“Whole milk is a great source of protein and provides various vitamins and minerals, such as vitamin B12, calcium, potassium and magnesium,” she explains.

Compared with their non-dairy peers, men who ate the most saturated fat from dairy sources had heart disease, high-density lipoproteins and triglycerides, according to a study published in the March 2022 issue of the American Journal of Clinical Nutrition. Esters are less risky.

Aim for a total of three servings of dairy per day (1 cup of yogurt, kefir or milk, 1 ounce of cottage cheese, cup of shredded cheese). Mix and match whole, low-fat and non-fat if desired.

butter

While we never recommend that you deviate from cooking and finish with olive oil, avocado oil, or other preferred methods, butter (in baked goods, for spreading) and its clarified cousin ghee certainly have a time and place. Nothing beats the rich flavors both offer. Additionally, ghee and butter contain butyrate, a short-chain fatty acid known to support gut health and reduce overall inflammation, according to a 2021 article published in Gut Microbes.

“An added benefit of butter and ghee is that they provide 13 percent of your daily intake of vitamin A in just 11 tablespoons. Vitamin A supports our immune system and eye health,” says Stewart.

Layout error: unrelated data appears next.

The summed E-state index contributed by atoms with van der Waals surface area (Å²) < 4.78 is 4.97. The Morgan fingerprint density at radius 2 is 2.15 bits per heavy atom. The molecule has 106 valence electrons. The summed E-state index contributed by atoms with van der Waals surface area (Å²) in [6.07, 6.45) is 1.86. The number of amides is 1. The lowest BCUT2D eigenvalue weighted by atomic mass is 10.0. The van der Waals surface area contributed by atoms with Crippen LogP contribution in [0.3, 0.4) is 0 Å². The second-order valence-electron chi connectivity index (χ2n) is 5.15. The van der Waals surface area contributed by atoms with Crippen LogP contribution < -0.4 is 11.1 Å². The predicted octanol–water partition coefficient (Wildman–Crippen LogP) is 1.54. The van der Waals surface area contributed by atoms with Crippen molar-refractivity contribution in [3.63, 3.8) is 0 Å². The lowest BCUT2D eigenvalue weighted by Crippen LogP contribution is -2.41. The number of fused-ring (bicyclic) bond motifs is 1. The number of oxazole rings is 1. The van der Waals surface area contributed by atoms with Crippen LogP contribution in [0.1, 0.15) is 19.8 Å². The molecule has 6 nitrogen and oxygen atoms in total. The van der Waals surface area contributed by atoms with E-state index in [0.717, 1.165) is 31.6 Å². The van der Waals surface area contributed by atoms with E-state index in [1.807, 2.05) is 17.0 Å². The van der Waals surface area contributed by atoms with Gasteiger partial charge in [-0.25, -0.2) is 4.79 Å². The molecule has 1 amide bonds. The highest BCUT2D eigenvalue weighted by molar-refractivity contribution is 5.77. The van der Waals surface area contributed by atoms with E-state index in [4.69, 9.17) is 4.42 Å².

Stick to 1 tablespoon or less per day.

coconut oil

As a staple of ketogenic diets, paleo diets, vegan diets, etc., “coconut oil tends to wear a ‘health halo’ and although it is a vegetable oil, it is high in saturated fat and has been shown to potentially raise ‘bad’ cholesterol levels of LDL,” Harris-Pincus said. In the meantime, “there is some evidence that coconut oil can raise ‘good’ HDL, although more research is needed.

Coconut oil contains a type of saturated fat called medium-chain triglycerides (MCTs), which has been shown to help people who use it manage their weight, reduce insulin resistance, and reduce the risk of metabolic syndrome, Stewart added. Another study, published in the Journal of Functional Foods in 2022, showed that consumption of MCTs can benefit the gut microbiome and metabolic health.

Until you know more, give it a try every once in a while, but don’t use it on every oil occasion, advises Harris-Pincus.

“If you like the taste of coconut oil, feel free to use it in moderation in your cooking—but not because you think it’s inherently healthier than other oils, like monounsaturated olive, avocado, or canola,” says Dr.

Fat is an important macronutrient that contributes to meal satisfaction and flavor, while potentially supporting health and longevity. While unsaturated fat should be the most prominent source of calories from fat in the diet, most people can enjoy saturated fat in moderation.

You might even get some health benefits from some of the previously spread “bad” fats, including butter, ghee, coconut oil, full-fat dairy, and whole eggs.